Self-Portrait as a Melanoma
No one witnessed my monthly wound
once the scars had healed. I retrofitted my household
with architectural antiques, old doors and corniced coping stones
sloughed and buried, the whole of me
in situ, cancering in place but unyielding to direction.
A compass embedded in the map of me
I carted my dark history across a vulturous sun. Yuma, AZ,
Albuquerque, Amarillo. My freckles aren’t
anymore cute They could be
deadly. I spent a queen’s ransom on my skin to carve in it
the words to what the birds have none of: theory, age,
the way my eyes used to eat the camera lens. They haven’t lost
their thirst. Who sends for water? Mine
ain’t no more for the taking. I pan for it in blood
magic, I write it in ink across the lake, the stars for all and good
their own setting celestial sparks. We soak tree barks in the cells their cells call genesis.
In water is written the herstory of ark, of flesh, of what
cannot be torn from me. The clatter and the chime. It would have been
sublime, this story of my passport stamps, the time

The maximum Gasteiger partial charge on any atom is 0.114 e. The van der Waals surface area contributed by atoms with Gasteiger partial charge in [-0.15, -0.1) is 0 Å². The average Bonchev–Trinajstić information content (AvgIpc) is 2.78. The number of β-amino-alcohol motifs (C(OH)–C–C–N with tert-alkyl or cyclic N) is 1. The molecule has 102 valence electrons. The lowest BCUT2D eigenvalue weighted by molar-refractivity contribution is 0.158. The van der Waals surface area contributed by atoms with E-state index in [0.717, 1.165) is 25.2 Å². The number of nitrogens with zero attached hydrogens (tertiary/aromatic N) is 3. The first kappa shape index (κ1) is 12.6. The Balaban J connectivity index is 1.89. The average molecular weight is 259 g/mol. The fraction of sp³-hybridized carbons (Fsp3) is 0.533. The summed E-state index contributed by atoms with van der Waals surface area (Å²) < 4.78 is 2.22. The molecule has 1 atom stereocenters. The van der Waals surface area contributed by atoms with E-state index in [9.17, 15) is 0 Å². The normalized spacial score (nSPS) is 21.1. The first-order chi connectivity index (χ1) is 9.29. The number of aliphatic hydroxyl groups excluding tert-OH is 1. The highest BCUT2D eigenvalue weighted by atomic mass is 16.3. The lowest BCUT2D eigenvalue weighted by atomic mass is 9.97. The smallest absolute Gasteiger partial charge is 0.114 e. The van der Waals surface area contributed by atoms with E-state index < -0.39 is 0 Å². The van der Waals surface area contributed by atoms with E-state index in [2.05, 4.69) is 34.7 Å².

I found a fountain in the woods, a close exegesis of the plot
of land I call my body, a composite of invisibilia,
a container, a safehouse, bonehouse, hollow hollow space for lanterns,
the kind that float and billow away wishes,
I don’t know what for.
*"I carted my dark history across" is taken from “Call My Name” by Melissa Febos
*"But the birds, I like to think, are having/none of theory." is taken from “Flocking Theory" by Claudia Emerson.
Emily Shearer is an ex-pat poet and yoga/French/writing teacher outside Houston, TX where she fights the power and ponders the Universe and how we got Here. Her poems have been nominated for a Pushcart, shortlisted for the Judith B. McCabe Poetry Prize, awarded the University of Houston Robertson Prize (runner-up) and published in West Texas Literary Review, SWIMM, Clockhouse, and Ruminate, among others.